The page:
Been “jalan jalan lagi” but strangely that had little effect on the world. The world didn’t stop and wait for me to get back.
I see the Newmont trial is over and Mr. Ness and the company has been acquitted of pollution and environmental damage charges. Based on newspaper reports of mishandled evidence, false reports and various other agenda driven slanders, it remains bizarre that the process took this long.
It’s a shame that various NGO still have not realised the damage to their credibility this case has done to them. It’s a bigger shame the NGO’s have compromised themselves just when Indonesia needs a reliable and transparent environmental watchdog the most. Its time for some leadership reviews and not just in the corporate world.
Here’s a tip …..’Walli’s” of the world, take a trip out to Surabaya and go play in the toxic mud brought to us by the Brothers Grimm. Perhaps out there you may regain some perspective.
Meanwhile a recent strike at Freeport, Papua raised a number of comments around the blogsphere. Predictably (and some what of a yawn), it was the mostly the “BIG BAD MULTINATIONAL” biased comments flowing again.
Invariably, the calls from the rabid green are to close the mine down and pay compensation (based on what??) and return the land to the people.
Of course, you never hear of what will replace the mine as the single biggest taxpayer in Indonesia. Perhaps a payroll tax on the ojek drivers?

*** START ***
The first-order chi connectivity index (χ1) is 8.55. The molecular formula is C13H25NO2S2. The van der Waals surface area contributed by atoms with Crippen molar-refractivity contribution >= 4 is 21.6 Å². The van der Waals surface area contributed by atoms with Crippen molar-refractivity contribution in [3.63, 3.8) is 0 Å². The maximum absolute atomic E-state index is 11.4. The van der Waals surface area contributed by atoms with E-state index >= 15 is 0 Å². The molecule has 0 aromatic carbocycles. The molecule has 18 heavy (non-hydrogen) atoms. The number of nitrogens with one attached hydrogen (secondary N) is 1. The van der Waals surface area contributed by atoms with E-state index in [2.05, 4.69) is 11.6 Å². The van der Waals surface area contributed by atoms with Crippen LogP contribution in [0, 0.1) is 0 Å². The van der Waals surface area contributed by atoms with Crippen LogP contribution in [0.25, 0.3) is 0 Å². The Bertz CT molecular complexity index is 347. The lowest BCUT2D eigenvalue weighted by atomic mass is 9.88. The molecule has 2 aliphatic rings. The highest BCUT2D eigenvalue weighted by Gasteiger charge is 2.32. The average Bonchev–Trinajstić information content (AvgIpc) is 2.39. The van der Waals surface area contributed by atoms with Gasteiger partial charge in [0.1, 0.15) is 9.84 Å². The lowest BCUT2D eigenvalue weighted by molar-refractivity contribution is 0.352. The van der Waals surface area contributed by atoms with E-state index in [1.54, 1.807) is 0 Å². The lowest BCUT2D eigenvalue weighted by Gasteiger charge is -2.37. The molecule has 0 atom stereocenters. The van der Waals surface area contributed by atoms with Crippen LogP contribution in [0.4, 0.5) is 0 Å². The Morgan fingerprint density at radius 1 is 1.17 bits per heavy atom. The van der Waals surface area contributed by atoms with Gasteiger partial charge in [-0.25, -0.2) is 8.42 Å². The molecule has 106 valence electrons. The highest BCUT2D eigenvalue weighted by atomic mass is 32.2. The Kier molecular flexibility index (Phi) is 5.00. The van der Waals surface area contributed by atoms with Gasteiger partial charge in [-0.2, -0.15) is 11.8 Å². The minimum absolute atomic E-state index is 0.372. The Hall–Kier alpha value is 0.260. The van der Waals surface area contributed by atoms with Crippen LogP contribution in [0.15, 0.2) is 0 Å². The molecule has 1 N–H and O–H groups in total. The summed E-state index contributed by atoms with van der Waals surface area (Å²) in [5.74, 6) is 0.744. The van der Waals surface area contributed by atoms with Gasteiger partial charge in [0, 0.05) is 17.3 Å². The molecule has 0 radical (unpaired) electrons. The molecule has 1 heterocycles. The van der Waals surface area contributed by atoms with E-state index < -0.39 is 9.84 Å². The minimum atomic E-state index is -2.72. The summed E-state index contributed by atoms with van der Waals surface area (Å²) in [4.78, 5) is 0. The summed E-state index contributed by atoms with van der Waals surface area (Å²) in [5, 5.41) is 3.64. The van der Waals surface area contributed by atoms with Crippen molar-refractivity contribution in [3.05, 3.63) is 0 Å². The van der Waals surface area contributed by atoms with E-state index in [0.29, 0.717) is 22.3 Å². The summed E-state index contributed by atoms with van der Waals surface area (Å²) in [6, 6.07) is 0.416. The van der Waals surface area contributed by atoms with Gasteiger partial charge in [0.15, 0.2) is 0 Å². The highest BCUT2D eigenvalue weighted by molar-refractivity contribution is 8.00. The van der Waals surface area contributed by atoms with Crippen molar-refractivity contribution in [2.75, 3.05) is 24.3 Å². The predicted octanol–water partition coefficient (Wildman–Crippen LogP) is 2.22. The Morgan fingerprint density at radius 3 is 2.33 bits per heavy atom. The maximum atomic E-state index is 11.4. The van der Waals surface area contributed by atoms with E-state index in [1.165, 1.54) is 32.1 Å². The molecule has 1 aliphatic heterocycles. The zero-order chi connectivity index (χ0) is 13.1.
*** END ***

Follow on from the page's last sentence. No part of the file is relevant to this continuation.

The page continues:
In this strike, native Papuans wanted to a pay rise to over 3 times the national average and were concerned that Javanese were always given preference to Papuans in recruitment and career options.
The recruitment and promotion of Javanese over other ethnic groups is an explosive issue throughout many of the provinces. Decades of unequal school funding and “transmigration” policies have left many provinces way behind their Javanese cousins and this has yet to reach its crisis point. Although its safe to say the government does not have a lot time left to act.
The Papuans have every right to demand more opportunities from the wealth taken from their land. I can’t help but think their anger is misdirected. Any company is going to select its employees from the most qualified. A better question is where have the taxes and royalties gone? Why haven’t we got the best schools and hospitals in Indonesia based on out input to the national coffers? These are not questions that Freeport is responsible for.
The other issue is getting paid over three times the National Average. I know makes the NGO’s and other rabids feel all warm and fuzzy. Yippee!! We have screwed a few more bucks of our wealth back from the evil multi national!
Its short sighted, immature and devastates the communities involved. Basic supply and demand principles mean than market prices rise to the level the consumer can afford to pay (Hero Bali vs Hero Solo). Unless you can afford to employ every member of that community, you have condemned those without access to those higher wages to even greater poverty. (Does anyone want to take a bet that the price of a bag of rice in Papua does not double on the basis of the new wages?)
Perhaps instead of chasing ghosts and glory, the WALLI’s of this world could actually develop and propose viable working plans that ensure “All” of the community advances on the back of the natural bounty of the land.
Of course, this would require a bit of thought and planning. You cannot go changing the rules halfway thru the game .. UPFRONT AND TRANSPARENT